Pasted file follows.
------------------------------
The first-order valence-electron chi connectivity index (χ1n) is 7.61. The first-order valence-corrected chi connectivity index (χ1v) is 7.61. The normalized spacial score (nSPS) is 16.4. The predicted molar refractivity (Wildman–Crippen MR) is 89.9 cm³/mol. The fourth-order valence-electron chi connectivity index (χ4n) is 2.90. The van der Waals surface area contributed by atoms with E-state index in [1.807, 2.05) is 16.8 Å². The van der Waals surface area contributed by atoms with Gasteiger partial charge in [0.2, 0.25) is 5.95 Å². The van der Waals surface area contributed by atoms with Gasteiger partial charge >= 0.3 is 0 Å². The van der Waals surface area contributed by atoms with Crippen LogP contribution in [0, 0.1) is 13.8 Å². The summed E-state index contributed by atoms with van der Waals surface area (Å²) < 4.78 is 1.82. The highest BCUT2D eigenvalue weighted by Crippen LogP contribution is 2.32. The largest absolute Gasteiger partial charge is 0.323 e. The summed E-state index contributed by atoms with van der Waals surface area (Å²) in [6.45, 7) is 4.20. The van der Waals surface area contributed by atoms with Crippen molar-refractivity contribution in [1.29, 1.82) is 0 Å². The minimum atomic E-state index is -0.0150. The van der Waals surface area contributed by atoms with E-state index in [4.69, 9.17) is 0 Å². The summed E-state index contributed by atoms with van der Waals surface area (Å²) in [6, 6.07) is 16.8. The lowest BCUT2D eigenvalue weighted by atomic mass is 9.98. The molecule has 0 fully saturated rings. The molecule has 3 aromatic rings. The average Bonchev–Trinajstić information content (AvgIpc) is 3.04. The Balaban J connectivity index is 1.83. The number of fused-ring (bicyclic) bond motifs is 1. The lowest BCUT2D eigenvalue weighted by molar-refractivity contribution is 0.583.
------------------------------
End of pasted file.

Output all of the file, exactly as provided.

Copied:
The first-order valence-electron chi connectivity index (χ1n) is 7.61. The first-order valence-corrected chi connectivity index (χ1v) is 7.61. The normalized spacial score (nSPS) is 16.4. The predicted molar refractivity (Wildman–Crippen MR) is 89.9 cm³/mol. The fourth-order valence-electron chi connectivity index (χ4n) is 2.90. The van der Waals surface area contributed by atoms with E-state index in [1.807, 2.05) is 16.8 Å². The van der Waals surface area contributed by atoms with Gasteiger partial charge in [0.2, 0.25) is 5.95 Å². The van der Waals surface area contributed by atoms with Gasteiger partial charge >= 0.3 is 0 Å². The van der Waals surface area contributed by atoms with Crippen LogP contribution in [0, 0.1) is 13.8 Å². The summed E-state index contributed by atoms with van der Waals surface area (Å²) < 4.78 is 1.82. The highest BCUT2D eigenvalue weighted by Crippen LogP contribution is 2.32. The largest absolute Gasteiger partial charge is 0.323 e. The summed E-state index contributed by atoms with van der Waals surface area (Å²) in [6.45, 7) is 4.20. The van der Waals surface area contributed by atoms with Crippen molar-refractivity contribution in [1.29, 1.82) is 0 Å². The minimum atomic E-state index is -0.0150. The van der Waals surface area contributed by atoms with E-state index in [4.69, 9.17) is 0 Å². The summed E-state index contributed by atoms with van der Waals surface area (Å²) in [6, 6.07) is 16.8. The lowest BCUT2D eigenvalue weighted by atomic mass is 9.98. The molecule has 0 fully saturated rings. The molecule has 3 aromatic rings. The average Bonchev–Trinajstić information content (AvgIpc) is 3.04. The Balaban J connectivity index is 1.83. The number of fused-ring (bicyclic) bond motifs is 1. The lowest BCUT2D eigenvalue weighted by molar-refractivity contribution is 0.583.